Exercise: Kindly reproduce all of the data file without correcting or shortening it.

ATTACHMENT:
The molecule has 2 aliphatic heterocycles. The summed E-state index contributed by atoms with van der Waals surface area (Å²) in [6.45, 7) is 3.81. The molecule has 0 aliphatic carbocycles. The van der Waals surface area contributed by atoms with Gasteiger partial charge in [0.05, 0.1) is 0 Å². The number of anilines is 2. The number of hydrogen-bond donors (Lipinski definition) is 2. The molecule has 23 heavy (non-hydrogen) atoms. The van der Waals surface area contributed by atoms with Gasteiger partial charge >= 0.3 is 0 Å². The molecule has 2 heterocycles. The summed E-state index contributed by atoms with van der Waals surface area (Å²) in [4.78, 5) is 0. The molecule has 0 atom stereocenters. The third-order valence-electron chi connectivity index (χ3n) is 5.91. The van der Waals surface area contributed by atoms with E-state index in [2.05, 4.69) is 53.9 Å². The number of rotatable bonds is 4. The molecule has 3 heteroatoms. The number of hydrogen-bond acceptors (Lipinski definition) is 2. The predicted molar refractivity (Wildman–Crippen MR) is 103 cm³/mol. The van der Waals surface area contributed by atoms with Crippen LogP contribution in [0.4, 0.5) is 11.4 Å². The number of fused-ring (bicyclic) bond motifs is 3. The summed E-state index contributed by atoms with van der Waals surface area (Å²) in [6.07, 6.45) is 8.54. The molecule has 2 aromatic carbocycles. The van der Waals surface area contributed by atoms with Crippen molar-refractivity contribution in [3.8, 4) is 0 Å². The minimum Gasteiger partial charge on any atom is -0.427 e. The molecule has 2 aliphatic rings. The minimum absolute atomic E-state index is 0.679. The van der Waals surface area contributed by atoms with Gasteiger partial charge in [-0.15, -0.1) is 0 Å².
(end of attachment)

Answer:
The molecule has 2 aliphatic heterocycles. The summed E-state index contributed by atoms with van der Waals surface area (Å²) in [6.45, 7) is 3.81. The molecule has 0 aliphatic carbocycles. The van der Waals surface area contributed by atoms with Gasteiger partial charge in [0.05, 0.1) is 0 Å². The number of anilines is 2. The number of hydrogen-bond donors (Lipinski definition) is 2. The molecule has 23 heavy (non-hydrogen) atoms. The van der Waals surface area contributed by atoms with Gasteiger partial charge >= 0.3 is 0 Å². The molecule has 2 heterocycles. The summed E-state index contributed by atoms with van der Waals surface area (Å²) in [4.78, 5) is 0. The molecule has 0 atom stereocenters. The third-order valence-electron chi connectivity index (χ3n) is 5.91. The van der Waals surface area contributed by atoms with E-state index in [2.05, 4.69) is 53.9 Å². The number of rotatable bonds is 4. The molecule has 3 heteroatoms. The number of hydrogen-bond acceptors (Lipinski definition) is 2. The predicted molar refractivity (Wildman–Crippen MR) is 103 cm³/mol. The van der Waals surface area contributed by atoms with Crippen LogP contribution in [0.4, 0.5) is 11.4 Å². The number of fused-ring (bicyclic) bond motifs is 3. The summed E-state index contributed by atoms with van der Waals surface area (Å²) in [6.07, 6.45) is 8.54. The molecule has 2 aromatic carbocycles. The van der Waals surface area contributed by atoms with Crippen molar-refractivity contribution in [3.8, 4) is 0 Å². The minimum Gasteiger partial charge on any atom is -0.427 e. The molecule has 2 aliphatic rings. The minimum absolute atomic E-state index is 0.679. The van der Waals surface area contributed by atoms with Gasteiger partial charge in [-0.15, -0.1) is 0 Å².